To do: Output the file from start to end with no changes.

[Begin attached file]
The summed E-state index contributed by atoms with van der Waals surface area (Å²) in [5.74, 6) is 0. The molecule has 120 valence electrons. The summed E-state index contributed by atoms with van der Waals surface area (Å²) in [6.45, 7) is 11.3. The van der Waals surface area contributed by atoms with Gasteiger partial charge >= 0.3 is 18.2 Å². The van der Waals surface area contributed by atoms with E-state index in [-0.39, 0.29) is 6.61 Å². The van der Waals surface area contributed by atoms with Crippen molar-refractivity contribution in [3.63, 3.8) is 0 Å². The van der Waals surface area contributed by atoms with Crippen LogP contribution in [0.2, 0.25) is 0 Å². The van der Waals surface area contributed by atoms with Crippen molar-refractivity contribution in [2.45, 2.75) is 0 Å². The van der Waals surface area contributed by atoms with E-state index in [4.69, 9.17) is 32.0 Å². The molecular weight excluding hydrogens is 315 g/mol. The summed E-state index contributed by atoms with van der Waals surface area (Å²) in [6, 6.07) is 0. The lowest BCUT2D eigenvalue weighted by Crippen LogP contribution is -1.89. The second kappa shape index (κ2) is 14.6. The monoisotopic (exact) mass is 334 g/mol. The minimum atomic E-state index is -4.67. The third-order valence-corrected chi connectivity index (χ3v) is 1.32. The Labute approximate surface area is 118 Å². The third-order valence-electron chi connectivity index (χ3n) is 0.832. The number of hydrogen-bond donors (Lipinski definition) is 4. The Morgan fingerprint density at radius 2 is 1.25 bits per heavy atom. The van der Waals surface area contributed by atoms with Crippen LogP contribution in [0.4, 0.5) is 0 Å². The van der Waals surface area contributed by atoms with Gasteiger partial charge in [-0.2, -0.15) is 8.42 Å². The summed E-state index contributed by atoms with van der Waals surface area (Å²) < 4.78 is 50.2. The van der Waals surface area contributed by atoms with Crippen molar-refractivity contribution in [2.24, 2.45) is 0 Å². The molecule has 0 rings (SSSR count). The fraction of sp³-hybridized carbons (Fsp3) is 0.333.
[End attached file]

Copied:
The summed E-state index contributed by atoms with van der Waals surface area (Å²) in [5.74, 6) is 0. The molecule has 120 valence electrons. The summed E-state index contributed by atoms with van der Waals surface area (Å²) in [6.45, 7) is 11.3. The van der Waals surface area contributed by atoms with Gasteiger partial charge >= 0.3 is 18.2 Å². The van der Waals surface area contributed by atoms with E-state index in [-0.39, 0.29) is 6.61 Å². The van der Waals surface area contributed by atoms with Crippen molar-refractivity contribution in [3.63, 3.8) is 0 Å². The van der Waals surface area contributed by atoms with Crippen LogP contribution in [0.2, 0.25) is 0 Å². The van der Waals surface area contributed by atoms with Crippen molar-refractivity contribution in [2.45, 2.75) is 0 Å². The van der Waals surface area contributed by atoms with E-state index in [4.69, 9.17) is 32.0 Å². The molecular weight excluding hydrogens is 315 g/mol. The summed E-state index contributed by atoms with van der Waals surface area (Å²) in [6, 6.07) is 0. The lowest BCUT2D eigenvalue weighted by Crippen LogP contribution is -1.89. The second kappa shape index (κ2) is 14.6. The monoisotopic (exact) mass is 334 g/mol. The minimum atomic E-state index is -4.67. The third-order valence-corrected chi connectivity index (χ3v) is 1.32. The Labute approximate surface area is 118 Å². The third-order valence-electron chi connectivity index (χ3n) is 0.832. The number of hydrogen-bond donors (Lipinski definition) is 4. The Morgan fingerprint density at radius 2 is 1.25 bits per heavy atom. The van der Waals surface area contributed by atoms with Crippen LogP contribution in [0.4, 0.5) is 0 Å². The van der Waals surface area contributed by atoms with Gasteiger partial charge in [-0.2, -0.15) is 8.42 Å². The summed E-state index contributed by atoms with van der Waals surface area (Å²) < 4.78 is 50.2. The van der Waals surface area contributed by atoms with Crippen molar-refractivity contribution in [2.24, 2.45) is 0 Å². The molecule has 0 rings (SSSR count). The fraction of sp³-hybridized carbons (Fsp3) is 0.333.